In 2013, Trinity Anglican Church in Old Ottawa South welcomed their new priest, the Rev. Arran Thorpe. Eight years later, his faithful, kind and important work has touched many people and made a big impact in the community. Among highlights of his tenure, Trinity became home to a program to help seniors stay connected, has helped and supported 62 Syrian refugees, and its walls have become canvases for two murals created by Indigenous artist Micque Michelle and local youth.
In 2019, I came to Trinity looking for a volunteer opportunity during my summer off from journalism studies at Carleton. Later, when a communications position opened up, Arran, as he is affectionately known by everyone, encouraged me to apply and advocated for me. It’s been an experience that has changed my perception of what a church can mean to a community. As Arran moves to a new parish, many people are expressing their thanks and appreciation. I have been fortunate enough to help a few of them share these stories.
When I first met Arran in 2013, he was interviewing to be the Incumbent for Trinity Anglican Church. …
Two years later, I became Rector’s Warden and began to work more closely with him. He was the leader who empowered people, he never told you what to do.
Growing up as a young child and going to church with my father who was a Warden like myself, I always knew and thought of a priest as an old, traditional, and powerful man.
I realized over the years that when kids go to church, they don’t question their belief. It is not until you get older that you start to question your faith. It made me realize that I needed someone like Arran, a young priest who offered some skepticism of it all, yet held a belief that was almost unshakeable.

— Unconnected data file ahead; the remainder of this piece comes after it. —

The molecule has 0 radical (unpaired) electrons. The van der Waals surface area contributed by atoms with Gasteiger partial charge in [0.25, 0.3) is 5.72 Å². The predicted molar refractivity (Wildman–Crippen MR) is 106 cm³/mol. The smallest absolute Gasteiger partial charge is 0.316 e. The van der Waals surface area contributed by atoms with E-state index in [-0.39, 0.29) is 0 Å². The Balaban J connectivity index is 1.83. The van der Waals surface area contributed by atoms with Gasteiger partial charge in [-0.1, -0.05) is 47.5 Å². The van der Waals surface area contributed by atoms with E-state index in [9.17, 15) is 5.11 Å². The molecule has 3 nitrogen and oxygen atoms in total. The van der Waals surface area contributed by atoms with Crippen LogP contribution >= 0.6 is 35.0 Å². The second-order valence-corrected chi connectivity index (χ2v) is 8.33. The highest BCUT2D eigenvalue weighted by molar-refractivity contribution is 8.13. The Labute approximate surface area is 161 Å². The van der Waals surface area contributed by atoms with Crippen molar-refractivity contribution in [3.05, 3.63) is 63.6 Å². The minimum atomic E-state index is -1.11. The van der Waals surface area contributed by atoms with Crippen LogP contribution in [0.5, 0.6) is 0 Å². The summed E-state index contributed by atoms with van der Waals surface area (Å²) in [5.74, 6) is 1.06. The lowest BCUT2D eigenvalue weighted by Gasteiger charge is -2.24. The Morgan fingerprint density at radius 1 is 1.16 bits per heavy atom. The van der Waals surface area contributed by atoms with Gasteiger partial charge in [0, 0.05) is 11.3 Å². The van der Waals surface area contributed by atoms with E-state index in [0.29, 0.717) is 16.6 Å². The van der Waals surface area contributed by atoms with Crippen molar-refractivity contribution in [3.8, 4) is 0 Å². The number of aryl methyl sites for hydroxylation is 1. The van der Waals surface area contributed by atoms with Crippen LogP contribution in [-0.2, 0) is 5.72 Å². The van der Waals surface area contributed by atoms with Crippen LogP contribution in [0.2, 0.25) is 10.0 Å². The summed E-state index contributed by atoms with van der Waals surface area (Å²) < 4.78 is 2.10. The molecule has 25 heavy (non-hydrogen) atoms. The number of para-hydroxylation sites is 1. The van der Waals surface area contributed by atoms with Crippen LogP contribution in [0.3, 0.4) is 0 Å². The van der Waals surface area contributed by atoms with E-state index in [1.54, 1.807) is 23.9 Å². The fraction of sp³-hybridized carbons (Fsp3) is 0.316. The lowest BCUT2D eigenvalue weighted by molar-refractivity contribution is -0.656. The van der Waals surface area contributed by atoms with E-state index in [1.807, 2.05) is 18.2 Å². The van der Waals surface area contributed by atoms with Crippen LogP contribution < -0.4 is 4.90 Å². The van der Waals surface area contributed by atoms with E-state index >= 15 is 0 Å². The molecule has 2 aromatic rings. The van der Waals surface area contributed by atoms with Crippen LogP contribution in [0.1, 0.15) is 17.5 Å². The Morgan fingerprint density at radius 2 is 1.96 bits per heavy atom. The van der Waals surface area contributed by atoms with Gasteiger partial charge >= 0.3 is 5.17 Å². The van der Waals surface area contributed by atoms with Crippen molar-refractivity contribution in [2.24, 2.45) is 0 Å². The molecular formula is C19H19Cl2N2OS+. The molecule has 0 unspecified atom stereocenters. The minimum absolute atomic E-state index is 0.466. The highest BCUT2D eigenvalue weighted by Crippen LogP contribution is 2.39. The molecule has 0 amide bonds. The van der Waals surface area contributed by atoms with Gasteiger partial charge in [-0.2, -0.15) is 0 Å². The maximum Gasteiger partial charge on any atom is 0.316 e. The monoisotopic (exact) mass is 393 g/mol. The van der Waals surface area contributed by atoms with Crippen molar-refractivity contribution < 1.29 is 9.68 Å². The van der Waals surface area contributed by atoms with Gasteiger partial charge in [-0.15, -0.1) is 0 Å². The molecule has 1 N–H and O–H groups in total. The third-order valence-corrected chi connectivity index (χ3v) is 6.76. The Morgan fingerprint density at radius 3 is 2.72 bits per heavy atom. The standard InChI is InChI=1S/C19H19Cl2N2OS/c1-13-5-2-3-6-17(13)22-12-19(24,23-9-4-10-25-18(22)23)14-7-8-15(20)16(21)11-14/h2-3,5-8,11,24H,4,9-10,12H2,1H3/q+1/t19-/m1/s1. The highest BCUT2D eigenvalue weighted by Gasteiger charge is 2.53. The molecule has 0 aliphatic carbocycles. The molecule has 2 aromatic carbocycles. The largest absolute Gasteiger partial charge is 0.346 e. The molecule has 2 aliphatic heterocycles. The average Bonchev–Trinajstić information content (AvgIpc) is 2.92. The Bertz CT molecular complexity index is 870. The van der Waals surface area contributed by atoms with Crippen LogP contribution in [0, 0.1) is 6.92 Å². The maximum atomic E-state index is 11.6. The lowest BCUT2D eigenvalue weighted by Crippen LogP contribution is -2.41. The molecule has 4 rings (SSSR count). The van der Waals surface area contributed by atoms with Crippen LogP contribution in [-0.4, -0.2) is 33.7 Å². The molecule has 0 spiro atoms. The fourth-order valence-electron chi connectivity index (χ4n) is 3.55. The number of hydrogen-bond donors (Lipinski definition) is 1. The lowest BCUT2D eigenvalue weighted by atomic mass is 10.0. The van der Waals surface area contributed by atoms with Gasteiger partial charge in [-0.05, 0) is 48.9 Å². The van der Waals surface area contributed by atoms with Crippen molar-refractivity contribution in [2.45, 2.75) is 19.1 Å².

He helped me to break down the definition of priesthood and to look at it quite differently as a calling. He helped me renew my faith, in a very special way
— Heather Maclachlan
In 2016, I fled my home country of Burundi, leaving behind my pregnant wife, son and unborn child as I tried to start a life for us in Canada.
I was looking for somewhere to go to church, and someone referred me to Trinity Anglican Church. This is where I first met Arran. He took me in as if I was his child. I had been living at a shelter, and Arran mobilized the community and found me a place to stay. He gave me an office and connected me with people to help me pursue the studies I had left behind in my home country. He helped me set up my WhatsApp account, and let me use the church’s wifi so I could communicate with my family. He gave me winter boots. Looking back, I couldn’t have made it and lived in Canada if I hadn’t met Arran.
It was because of Arran I was able to bring my family into Canada in 2020 and was able to hold my son for the first time in four years. It was because of Arran that I met my second son, for the first time ever.
Arran and the church helped mobilize everything to make me happy. Even now, they help me pay for my house while I finish my studies.
Everything I have here in Canada, my family, my studies, my house, it’s because of him. If I try to describe Arran, I don’t think he is a pastor, or a priest. I think Arran is a messenger from God because through him, I can see God’s love.